Just a couple weeks after confirming that it was subject to a major security breach, Yahoo was back in the news on Tuesday for a similar but also different matter: According to a new report from Reuters, the tech company scanned all of its users incoming emails for certain keywords that United States intelligence agencies asked them to look for. While the National Security agency was revealed to have access to the average person’s emails in the Edward Snowden leaks, they were usually collected in bulk and then searched on the NSA’s end. Under the Foreign Intelligence Surveillance Act, U.S. intelligence can request customer data to stop terrorist attacks among other reasons.
While the keywords themselves were not revealed, this is the first time that an internet communication company was outed as searching all of its customers’ correspondence, as opposed to just a chunk or the NSA getting the information and searching it themselves. It’s not yet clear if any other email providers did the same thing at the federal government’s request, but it rubbed some executives the wrong way, to the point that it’s believed that this story is why Chief Information Security Officer Alex Stamos (who also declined comment) left for Facebook.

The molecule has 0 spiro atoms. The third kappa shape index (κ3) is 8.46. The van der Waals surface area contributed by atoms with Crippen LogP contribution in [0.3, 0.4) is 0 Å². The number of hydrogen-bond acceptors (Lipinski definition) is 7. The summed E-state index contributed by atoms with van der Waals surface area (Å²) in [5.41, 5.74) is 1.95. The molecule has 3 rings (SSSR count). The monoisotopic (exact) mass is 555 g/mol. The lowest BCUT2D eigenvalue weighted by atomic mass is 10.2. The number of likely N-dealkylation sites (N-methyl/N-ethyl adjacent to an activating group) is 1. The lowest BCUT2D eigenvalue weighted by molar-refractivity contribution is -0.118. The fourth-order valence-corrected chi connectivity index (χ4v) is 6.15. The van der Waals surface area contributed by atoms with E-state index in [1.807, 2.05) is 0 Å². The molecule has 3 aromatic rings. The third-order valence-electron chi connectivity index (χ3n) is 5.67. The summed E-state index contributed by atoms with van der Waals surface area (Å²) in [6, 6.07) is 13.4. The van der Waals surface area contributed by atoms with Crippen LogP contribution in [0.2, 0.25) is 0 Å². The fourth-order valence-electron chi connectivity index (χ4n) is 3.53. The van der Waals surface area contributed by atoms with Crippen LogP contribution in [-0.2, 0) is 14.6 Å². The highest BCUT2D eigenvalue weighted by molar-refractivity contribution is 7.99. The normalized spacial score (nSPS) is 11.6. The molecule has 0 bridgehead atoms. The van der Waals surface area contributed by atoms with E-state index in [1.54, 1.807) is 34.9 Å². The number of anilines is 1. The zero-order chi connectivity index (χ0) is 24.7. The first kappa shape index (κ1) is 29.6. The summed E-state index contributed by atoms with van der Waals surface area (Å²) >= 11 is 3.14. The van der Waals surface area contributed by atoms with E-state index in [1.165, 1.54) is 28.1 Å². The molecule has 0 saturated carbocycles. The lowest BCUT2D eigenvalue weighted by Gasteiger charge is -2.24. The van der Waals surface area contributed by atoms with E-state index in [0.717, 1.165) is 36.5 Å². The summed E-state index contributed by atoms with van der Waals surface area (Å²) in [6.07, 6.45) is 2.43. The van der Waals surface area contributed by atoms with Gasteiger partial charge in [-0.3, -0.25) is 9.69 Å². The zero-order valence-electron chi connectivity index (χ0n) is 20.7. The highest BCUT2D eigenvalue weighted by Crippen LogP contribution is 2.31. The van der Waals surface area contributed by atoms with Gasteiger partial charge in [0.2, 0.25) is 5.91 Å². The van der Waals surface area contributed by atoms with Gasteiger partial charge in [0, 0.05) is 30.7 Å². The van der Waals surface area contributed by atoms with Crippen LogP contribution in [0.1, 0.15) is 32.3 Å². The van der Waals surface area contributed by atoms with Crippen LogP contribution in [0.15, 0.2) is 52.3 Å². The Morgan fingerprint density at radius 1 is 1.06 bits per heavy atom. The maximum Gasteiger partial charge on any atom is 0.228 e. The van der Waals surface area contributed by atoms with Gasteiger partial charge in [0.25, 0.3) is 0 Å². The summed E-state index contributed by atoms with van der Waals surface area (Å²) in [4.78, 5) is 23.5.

Yahoo issued the following statement on the story:
Yahoo is a law abiding company, and complies with the laws of the United States.
Microsoft and Google, the other two leading email providers, would not comment on the story.
UPDATE 5:00 p.m. ET: Microsoft released a statement to Vocativ:
We have never engaged in the secret scanning of email traffic like what has been reported today about Yahoo.
They also reached out to Apple, who wouldn’t issue a statement but directed them to a letter that CEO Tim Cook wrote about privacy which includes this comment:
I want to be absolutely clear that we have never worked with any government agency from any country to create a backdoor in any of our products or services. We have also never allowed access to our servers. And we never will.